The remaining columns of the table report regressions of the change in educational attainment on the source country characteristics. For the most part, the regressions confirm the results reported in the previous section. The source country characteristics tend to affect investments in education in the same way that they affect the rate of wage growth.
Immigrants who originate in countries where the income distribution has a large Gini coefficient (and presumably there is a large rate of return to skills) acquire less schooling in the post-migration period; immigrants who originate in open economies acquire more schooling; and immigrants who originate in richer countries acquire less schooling (but this anomalous correlation is not significant).
This paper presented a theoretical and empirical study of the determinants of economic progress in the immigrant population. The theoretical framework used the human capital model to derive the relationship between the human capital endowment of immigrants at the time they enter the United States, the entry wage of the immigrant cohort, and the subsequent rate of wage growth.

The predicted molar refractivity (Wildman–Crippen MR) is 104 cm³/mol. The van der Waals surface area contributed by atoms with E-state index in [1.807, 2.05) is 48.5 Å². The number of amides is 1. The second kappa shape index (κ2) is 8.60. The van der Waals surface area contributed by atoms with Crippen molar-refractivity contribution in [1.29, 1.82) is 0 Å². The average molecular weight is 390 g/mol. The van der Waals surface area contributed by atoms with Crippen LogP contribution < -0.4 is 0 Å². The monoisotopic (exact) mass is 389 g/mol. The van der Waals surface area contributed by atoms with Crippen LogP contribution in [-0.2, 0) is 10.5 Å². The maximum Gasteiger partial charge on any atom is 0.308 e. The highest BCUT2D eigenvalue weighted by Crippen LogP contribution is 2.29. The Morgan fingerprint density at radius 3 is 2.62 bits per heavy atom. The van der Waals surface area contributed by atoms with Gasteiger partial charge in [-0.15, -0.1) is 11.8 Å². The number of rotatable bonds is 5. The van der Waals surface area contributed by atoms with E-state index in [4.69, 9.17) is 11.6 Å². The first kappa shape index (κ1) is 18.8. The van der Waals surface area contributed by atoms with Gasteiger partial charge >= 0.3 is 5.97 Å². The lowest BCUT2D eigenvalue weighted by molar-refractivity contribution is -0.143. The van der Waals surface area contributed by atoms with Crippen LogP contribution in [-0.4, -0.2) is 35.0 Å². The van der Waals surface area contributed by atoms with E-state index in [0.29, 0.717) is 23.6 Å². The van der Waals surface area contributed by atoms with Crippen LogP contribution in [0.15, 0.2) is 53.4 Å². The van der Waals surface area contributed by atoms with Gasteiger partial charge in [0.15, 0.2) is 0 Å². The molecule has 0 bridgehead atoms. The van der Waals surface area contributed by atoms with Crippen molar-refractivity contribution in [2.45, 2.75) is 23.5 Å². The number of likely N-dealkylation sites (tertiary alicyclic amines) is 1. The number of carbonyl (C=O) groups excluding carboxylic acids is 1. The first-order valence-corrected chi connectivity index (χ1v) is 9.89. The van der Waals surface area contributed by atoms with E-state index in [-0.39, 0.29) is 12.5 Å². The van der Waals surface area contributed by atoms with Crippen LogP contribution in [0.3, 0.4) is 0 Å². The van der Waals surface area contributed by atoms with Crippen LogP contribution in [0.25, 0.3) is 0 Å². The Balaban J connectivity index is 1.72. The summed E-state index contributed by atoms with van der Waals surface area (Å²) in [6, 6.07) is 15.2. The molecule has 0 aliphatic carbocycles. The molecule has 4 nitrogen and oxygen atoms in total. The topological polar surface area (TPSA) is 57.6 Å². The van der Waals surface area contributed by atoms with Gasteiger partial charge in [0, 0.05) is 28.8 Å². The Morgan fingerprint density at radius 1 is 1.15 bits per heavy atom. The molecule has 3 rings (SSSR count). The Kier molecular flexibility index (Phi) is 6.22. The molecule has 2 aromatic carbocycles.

The theory showed that the correlation between initial (log) wages and the rate of wage growth could be positive if there existed some complementarity in the production function for human capital, so that highly skilled immigrants would find it easier to acquire additional human capital in the United States. The potential existence of relative complementarity has practical significance: the sizable skill differentials that are observed among immigrant groups at the time of entry could well widen over time.